In the BWCA, I want pants that feel comfortable while sitting in a canoe, that dry quickly because I end up stepping out of the canoe into the water often at portages, look good for pictures and keep stuff such as compasses and maps handy for when I need it. At least, that’s my criteria for picking a pair of pants. Recently, Piragis, a retail store in Ely, Minnesota, sent me a pair of their Boundary Waters Pants to review. I put the pants through the paces starting with snowshoes hikes in the winter and finishing with spring paddling.
Piragis makes the Boundary Waters Pants out of a comfortable 70/30-percent cotton/nylon blend. It uses a DWR surface treatment to help prevent water from soaking the cotton fabric. The DWR performs double-duty by helping to resist stains. To revitalize the DWR, you wash the pants or lightly iron them. The dirtier the pants get, the less the DWR works. Steve Piragis, the store’s owner, says about the fabric, “Cliff [Jacobson] and I feel like it’s the perfect blend of fast drying with some spark resistance and a cool soft cotton hand. Most people think the fabric is extremely comfortable.” After several months of testing, the fabric looks new, and despite having worn them around fire, I didn’t notice any holes from sparks. All my old nylon hiking pants have small holes from sparks.
I found the fit feels generous. I typically run about 34 to 36 in the waist depending on the time of year. I ordered in a 36 and found that around the waist it’s a bit large. But it’s hard to tell, because the waist band elastic shrinks or expands as required. I needed to use a belt to hold the pants up. I’ve been a 34 in length since high school, and still fit that way in all my jeans. I noticed that the Piragis Boundary Water pants ran long on me by about 2 inches. There are no zippers at the cuffs, so hemming them is a good option if you want to fine tune the fit. The reinforcements in the knee, seem to ride just a bit low on me. When I asked Steve about that and whether the knee patch varies in placement between the pant sizes, he said, “The knee patch does vary by size slightly. We all seem to vary in femur length so it’s hard to get it perfect for everyone.” I imagine with a 32-inch inseam my fit problems would have been fixed. Maybe I’m shrinking.
Despite the generous fit, I did notice that the front of my legs across my thighs felt slightly tight. The pockets are deep, but I didn’t feel like I could load them up because they bound across the front of my leg and I’d feel everything that I put into them. It’s not an issue with just a map and compass, but you’re not going to load these like a cargo pocket, and that’s the idea behind the pants. They’re designed to look clean and not have a bulky cargo pocket loaded up with a bunch of stuff. I liked the zippered secondary front pocket. It made me feel like my keys were safe.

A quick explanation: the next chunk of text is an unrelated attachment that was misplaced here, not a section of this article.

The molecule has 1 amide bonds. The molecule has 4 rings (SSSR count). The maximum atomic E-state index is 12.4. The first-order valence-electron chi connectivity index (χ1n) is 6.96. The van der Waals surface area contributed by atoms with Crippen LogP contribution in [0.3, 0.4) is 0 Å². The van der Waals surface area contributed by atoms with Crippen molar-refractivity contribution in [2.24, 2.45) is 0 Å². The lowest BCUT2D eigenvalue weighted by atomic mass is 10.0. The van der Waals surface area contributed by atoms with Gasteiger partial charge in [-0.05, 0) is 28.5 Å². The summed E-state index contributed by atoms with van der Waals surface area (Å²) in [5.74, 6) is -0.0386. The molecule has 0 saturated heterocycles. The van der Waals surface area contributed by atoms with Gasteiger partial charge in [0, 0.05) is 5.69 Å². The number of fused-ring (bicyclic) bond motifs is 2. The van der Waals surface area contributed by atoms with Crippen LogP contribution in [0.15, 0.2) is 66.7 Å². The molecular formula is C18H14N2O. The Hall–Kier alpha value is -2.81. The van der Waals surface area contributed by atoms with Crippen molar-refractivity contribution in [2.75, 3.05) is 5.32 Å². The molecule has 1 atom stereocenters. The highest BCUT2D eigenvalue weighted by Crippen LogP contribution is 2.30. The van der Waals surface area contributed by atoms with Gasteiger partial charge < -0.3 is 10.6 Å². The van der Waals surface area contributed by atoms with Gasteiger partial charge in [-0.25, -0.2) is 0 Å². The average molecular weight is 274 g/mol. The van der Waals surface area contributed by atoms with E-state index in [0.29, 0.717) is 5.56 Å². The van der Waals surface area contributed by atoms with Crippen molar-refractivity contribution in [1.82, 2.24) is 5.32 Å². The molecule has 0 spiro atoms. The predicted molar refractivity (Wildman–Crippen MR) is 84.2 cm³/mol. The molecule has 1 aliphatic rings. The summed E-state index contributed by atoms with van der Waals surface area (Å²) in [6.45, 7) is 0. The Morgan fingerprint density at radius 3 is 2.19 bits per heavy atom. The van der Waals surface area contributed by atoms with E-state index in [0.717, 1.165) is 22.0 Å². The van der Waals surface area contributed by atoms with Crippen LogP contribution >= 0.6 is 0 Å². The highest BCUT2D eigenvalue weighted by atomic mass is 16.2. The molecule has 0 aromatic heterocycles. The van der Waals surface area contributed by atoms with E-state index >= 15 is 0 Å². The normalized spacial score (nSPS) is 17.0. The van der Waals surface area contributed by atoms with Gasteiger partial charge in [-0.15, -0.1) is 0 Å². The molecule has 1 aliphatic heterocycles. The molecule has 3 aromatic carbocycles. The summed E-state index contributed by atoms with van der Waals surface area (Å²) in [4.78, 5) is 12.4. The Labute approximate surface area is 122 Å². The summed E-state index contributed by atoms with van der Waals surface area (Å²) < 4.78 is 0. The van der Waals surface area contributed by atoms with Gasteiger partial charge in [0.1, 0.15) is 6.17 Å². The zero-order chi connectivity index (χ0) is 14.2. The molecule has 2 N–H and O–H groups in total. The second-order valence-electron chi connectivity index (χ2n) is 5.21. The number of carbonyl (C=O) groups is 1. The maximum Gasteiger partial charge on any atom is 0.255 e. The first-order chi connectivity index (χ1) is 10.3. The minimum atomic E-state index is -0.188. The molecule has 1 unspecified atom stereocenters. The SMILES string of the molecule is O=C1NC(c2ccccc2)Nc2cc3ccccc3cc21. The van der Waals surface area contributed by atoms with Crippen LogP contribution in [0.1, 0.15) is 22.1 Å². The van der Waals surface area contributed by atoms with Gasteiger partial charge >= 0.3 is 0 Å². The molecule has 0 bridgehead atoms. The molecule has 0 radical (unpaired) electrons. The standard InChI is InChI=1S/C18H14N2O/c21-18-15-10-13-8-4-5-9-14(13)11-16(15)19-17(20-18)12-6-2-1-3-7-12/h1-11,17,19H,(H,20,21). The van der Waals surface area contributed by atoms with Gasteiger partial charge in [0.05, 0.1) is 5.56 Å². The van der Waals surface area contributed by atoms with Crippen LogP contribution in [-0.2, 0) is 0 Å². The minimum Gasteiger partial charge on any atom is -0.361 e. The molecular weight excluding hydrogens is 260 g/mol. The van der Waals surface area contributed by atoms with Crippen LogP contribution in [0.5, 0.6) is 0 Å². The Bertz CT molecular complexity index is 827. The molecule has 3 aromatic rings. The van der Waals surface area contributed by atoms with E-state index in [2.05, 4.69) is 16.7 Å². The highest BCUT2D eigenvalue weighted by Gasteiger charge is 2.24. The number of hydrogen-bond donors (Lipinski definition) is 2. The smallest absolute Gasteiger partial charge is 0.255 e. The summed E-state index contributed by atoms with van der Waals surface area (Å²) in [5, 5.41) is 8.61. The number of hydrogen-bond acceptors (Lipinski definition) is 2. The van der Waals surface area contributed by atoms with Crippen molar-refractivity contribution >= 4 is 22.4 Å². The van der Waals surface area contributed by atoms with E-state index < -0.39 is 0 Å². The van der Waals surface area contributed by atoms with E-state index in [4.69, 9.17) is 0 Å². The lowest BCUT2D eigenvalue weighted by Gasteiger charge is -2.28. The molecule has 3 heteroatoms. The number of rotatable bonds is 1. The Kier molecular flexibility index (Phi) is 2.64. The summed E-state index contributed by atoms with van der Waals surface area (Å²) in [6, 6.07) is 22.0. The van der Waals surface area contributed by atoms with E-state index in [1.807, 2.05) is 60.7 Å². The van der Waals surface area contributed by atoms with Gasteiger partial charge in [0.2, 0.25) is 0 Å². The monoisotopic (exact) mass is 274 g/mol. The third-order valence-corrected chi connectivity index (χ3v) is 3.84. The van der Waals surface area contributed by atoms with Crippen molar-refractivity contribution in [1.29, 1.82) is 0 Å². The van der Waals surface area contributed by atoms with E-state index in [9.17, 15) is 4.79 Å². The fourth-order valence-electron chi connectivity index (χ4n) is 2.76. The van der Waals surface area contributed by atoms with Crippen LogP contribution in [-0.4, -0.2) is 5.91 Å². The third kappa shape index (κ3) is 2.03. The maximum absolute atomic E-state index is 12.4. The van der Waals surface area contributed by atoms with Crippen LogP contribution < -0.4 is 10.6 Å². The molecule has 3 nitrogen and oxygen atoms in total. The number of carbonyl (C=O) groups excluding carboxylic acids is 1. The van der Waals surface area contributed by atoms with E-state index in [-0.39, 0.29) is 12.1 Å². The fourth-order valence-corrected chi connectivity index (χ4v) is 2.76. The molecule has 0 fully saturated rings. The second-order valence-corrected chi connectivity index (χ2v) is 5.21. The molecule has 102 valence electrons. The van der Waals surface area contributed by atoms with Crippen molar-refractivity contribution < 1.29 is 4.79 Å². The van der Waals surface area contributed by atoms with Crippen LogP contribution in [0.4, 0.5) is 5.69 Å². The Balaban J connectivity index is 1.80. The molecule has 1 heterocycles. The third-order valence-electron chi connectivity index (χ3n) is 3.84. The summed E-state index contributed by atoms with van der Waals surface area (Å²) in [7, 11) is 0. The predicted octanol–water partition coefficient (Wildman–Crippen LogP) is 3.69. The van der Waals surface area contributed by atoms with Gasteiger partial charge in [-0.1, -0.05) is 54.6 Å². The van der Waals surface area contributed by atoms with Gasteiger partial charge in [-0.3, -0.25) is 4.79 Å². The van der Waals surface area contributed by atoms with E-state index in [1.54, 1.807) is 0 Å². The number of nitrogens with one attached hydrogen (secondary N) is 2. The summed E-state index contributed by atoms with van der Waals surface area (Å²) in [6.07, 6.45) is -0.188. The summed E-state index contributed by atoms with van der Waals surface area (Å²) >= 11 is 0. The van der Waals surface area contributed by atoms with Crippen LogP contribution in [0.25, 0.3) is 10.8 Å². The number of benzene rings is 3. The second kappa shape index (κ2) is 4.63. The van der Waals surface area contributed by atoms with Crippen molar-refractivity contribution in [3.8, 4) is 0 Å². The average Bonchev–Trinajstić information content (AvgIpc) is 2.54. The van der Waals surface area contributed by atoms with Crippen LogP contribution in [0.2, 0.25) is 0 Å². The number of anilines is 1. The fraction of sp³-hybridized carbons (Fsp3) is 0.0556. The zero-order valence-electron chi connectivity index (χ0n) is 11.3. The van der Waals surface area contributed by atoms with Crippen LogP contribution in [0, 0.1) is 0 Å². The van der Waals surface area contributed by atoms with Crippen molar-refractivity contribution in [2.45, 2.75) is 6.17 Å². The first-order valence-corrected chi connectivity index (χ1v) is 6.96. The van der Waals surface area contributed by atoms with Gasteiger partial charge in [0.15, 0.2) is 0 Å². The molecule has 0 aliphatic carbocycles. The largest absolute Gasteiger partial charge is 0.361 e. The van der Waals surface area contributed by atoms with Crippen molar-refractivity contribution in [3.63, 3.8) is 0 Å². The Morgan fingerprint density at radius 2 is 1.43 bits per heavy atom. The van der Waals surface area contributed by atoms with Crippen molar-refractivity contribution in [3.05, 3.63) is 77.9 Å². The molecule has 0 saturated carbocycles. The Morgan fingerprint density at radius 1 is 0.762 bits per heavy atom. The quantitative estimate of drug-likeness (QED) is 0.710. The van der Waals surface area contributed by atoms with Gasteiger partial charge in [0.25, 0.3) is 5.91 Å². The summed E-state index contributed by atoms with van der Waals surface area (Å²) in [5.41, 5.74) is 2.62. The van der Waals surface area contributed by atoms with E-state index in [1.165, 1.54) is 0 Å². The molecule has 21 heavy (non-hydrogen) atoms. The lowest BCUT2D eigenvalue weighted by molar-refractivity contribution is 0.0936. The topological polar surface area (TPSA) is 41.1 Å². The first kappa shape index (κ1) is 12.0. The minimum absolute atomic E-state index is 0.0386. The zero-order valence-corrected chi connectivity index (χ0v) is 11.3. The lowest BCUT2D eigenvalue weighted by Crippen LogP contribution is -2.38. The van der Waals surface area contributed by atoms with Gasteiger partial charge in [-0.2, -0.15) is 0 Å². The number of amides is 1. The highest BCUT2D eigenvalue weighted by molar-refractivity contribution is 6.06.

Overall, I felt that the pants fit more like a cross between slacks and a pair of hiking pants. They felt more casual than a pair of slacks, but more formal than hiking pants. Something that I can imagine I could wear comfortably around the cabin, but still look acceptable for a trip into the most formal restaurant in Grand Marais.
I felt a bit skeptical going into the test, because the pants are cotton. I’m a firm believer in the old mountaineering saying, “Cotton kills.” When cotton gets wet, it doesn’t provide any insulation, it sucks heat from your body and it takes forever to dry. However, on these pants, the DWR surprised me. It actually kept the pants fairly dry, and water beaded off the surface. At the end of the day the only areas that got really wet were the cuffs; it took about four hours to dry out. The performance felt acceptable to me for warmer trips into the Boundary Waters. Tim Stouffer, Marketing Director and Webmaster for Piragis, pointed out that “Comfort is key for our design, most people take canoe trips in the heat of the year, July and August, so we tailored our design towards this when quick dry for safety sake is not normally an issue.”
Because I live in Grand Marais and my busy work season is during the time when the majority of people vacation in the BWCA, I can’t get away for a summer trip. I tend to do trips during the cold and wet shoulder seasons. During that time of year, I rely on my clothing to keep me warm and dry. Any pant that I take into the BWCA during that time of year, needs to dry quickly and retain warmth when wet. I’m not sure that I’d use these for trips during the cold and wet shoulder season, and I would need more testing to find out. For summer trips, the pants feels fine and would be a big improvement over jeans or other cotton pants. Especially, since the DWR is so effective.
I enjoyed testing the Boundary Waters pants. The fabric feels comfortable, the pockets are big enough for a map and compass and they do look good. They look so good that I felt that if I still wore a tie to work in the corporate world I could get away with wearing these pants to work to show my interest in the outdoors. I liked wearing them around town and during day-long hikes or trips. For warm-weather tripping in the BWCA, if you want the feel of cotton combined with water resistance, then these pants might be your ticket.
Piragis Boundary Waters Pants: $69 | More Info